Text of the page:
In C# the semantic analysis is done once no matter how many times the type is constructed, and it is therefore required to work with any type argument that meets the constraints, not just the type arguments that are actually supplied.

  • PRO: You only generate the code for exactly the constructions you need.

  • CON: You generate the code for all the constructions you use.

Templates can cause codegen to get large. In C#, the IL for a generic type is generated once, and then at runtime the jitter does codegen for all the types your program uses. This has a small performance cost, but it is mitigated somewhat by the fact that the jitter actually only generates code once for all reference type arguments. So if you have List<object> and List<string> then the jitted code is only generated once and used for both. List<int> and List<short> by contrast jits the code twice.

  • PRO: when you use a template library, you have the source code right there.

  • CON: to use a template library you have to have the source code.

In C#, generic types are first-class types. If you stick them in a library, you can use that library anywhere without having to ship the source code.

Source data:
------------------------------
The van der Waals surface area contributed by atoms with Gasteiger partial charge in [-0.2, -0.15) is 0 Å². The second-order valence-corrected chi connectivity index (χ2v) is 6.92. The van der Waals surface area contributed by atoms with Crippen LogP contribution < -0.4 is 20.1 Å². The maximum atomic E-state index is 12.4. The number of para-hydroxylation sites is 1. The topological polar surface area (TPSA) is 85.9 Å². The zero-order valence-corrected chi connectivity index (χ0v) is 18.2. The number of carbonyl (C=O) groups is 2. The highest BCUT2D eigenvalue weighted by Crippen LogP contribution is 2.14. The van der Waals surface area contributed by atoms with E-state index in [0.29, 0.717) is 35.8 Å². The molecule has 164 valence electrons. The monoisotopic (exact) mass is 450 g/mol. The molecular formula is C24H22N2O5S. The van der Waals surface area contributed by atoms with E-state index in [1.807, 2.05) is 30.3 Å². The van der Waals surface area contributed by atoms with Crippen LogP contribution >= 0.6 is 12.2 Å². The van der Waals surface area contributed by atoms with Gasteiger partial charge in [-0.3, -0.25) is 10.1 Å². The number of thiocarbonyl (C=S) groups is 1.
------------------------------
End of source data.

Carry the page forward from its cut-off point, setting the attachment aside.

And finally:

  • PRO: Templates permit template metaprogramming.

  • CON: Template metaprogramming is hard to understand for novices.

  • CON: The template system actually does not permit some type topologies that are extremely straightforward in a generic system.

For example, I imagine that it would be difficult to do something like this in C++:

class D<T> 
{
    class S { }
    D<D<T>.S> ds;
}

In C# generics, no problem. At runtime the type is only built once for all reference type arguments.

But in C++ templates, what happens when you have D<int>? The interior type constructs a field of type D<D<int>.S>, so we need to construct that type. But that type constructs a field of type D<D<D<int>.S>.S>... and so on to infinity.

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You might want to make clear that all your "pro" items are "advantage C++", even when the preceding paragraph talks about C#. Another thing that's worth mentioning is that C# expects to run on a framework in which all class-object instances have a single run-time type which is independent of the compile-time type of a reference to it, and which can create type descriptors at runtime. It would be possible in .net to write code that--without Reflection--would take an arbitrary string and generate an instance of a generic class with a static member that would return that string. –  supercat Apr 9 '13 at 15:13
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Better yet, the routine could accept a generic object that implements interface that includes a method with a generic type parameter, and could call the method with an instance of the appropriate type. The simplest way to envision things would be if the string were limited to characters A-Z, given the parameter "ERIC"the code might effectively call PassedInObject.Invoke(new Thing<E<R<I<C<Root>>>>()); There's practically no limit to the number of classes that such code could generate, but the run-time would only have to generate the ones that were actually used. –  supercat Apr 9 '13 at 15:17